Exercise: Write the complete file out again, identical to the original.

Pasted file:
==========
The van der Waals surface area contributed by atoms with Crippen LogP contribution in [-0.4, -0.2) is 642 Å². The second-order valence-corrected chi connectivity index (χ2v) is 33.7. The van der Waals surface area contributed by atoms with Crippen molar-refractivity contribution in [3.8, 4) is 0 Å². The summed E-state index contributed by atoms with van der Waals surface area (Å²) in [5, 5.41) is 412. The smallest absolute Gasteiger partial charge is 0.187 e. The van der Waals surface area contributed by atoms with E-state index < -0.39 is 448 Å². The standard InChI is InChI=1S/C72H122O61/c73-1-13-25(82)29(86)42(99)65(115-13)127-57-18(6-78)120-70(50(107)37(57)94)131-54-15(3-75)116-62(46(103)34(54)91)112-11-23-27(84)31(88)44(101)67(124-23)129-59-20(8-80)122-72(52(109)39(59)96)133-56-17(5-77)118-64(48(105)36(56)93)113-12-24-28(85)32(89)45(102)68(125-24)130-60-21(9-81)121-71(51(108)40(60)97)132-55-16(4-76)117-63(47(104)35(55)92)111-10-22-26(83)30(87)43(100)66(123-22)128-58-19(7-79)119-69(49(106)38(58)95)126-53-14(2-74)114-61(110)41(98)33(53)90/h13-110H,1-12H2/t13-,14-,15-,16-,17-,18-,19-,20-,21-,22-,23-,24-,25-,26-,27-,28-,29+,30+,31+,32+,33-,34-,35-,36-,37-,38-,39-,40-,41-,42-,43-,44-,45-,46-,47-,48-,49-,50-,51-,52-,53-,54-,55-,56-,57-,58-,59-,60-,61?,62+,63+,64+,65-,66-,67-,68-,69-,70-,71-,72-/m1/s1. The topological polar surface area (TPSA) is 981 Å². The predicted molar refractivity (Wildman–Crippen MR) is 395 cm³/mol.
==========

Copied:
The van der Waals surface area contributed by atoms with Crippen LogP contribution in [-0.4, -0.2) is 642 Å². The second-order valence-corrected chi connectivity index (χ2v) is 33.7. The van der Waals surface area contributed by atoms with Crippen molar-refractivity contribution in [3.8, 4) is 0 Å². The summed E-state index contributed by atoms with van der Waals surface area (Å²) in [5, 5.41) is 412. The smallest absolute Gasteiger partial charge is 0.187 e. The van der Waals surface area contributed by atoms with E-state index < -0.39 is 448 Å². The standard InChI is InChI=1S/C72H122O61/c73-1-13-25(82)29(86)42(99)65(115-13)127-57-18(6-78)120-70(50(107)37(57)94)131-54-15(3-75)116-62(46(103)34(54)91)112-11-23-27(84)31(88)44(101)67(124-23)129-59-20(8-80)122-72(52(109)39(59)96)133-56-17(5-77)118-64(48(105)36(56)93)113-12-24-28(85)32(89)45(102)68(125-24)130-60-21(9-81)121-71(51(108)40(60)97)132-55-16(4-76)117-63(47(104)35(55)92)111-10-22-26(83)30(87)43(100)66(123-22)128-58-19(7-79)119-69(49(106)38(58)95)126-53-14(2-74)114-61(110)41(98)33(53)90/h13-110H,1-12H2/t13-,14-,15-,16-,17-,18-,19-,20-,21-,22-,23-,24-,25-,26-,27-,28-,29+,30+,31+,32+,33-,34-,35-,36-,37-,38-,39-,40-,41-,42-,43-,44-,45-,46-,47-,48-,49-,50-,51-,52-,53-,54-,55-,56-,57-,58-,59-,60-,61?,62+,63+,64+,65-,66-,67-,68-,69-,70-,71-,72-/m1/s1. The topological polar surface area (TPSA) is 981 Å². The predicted molar refractivity (Wildman–Crippen MR) is 395 cm³/mol.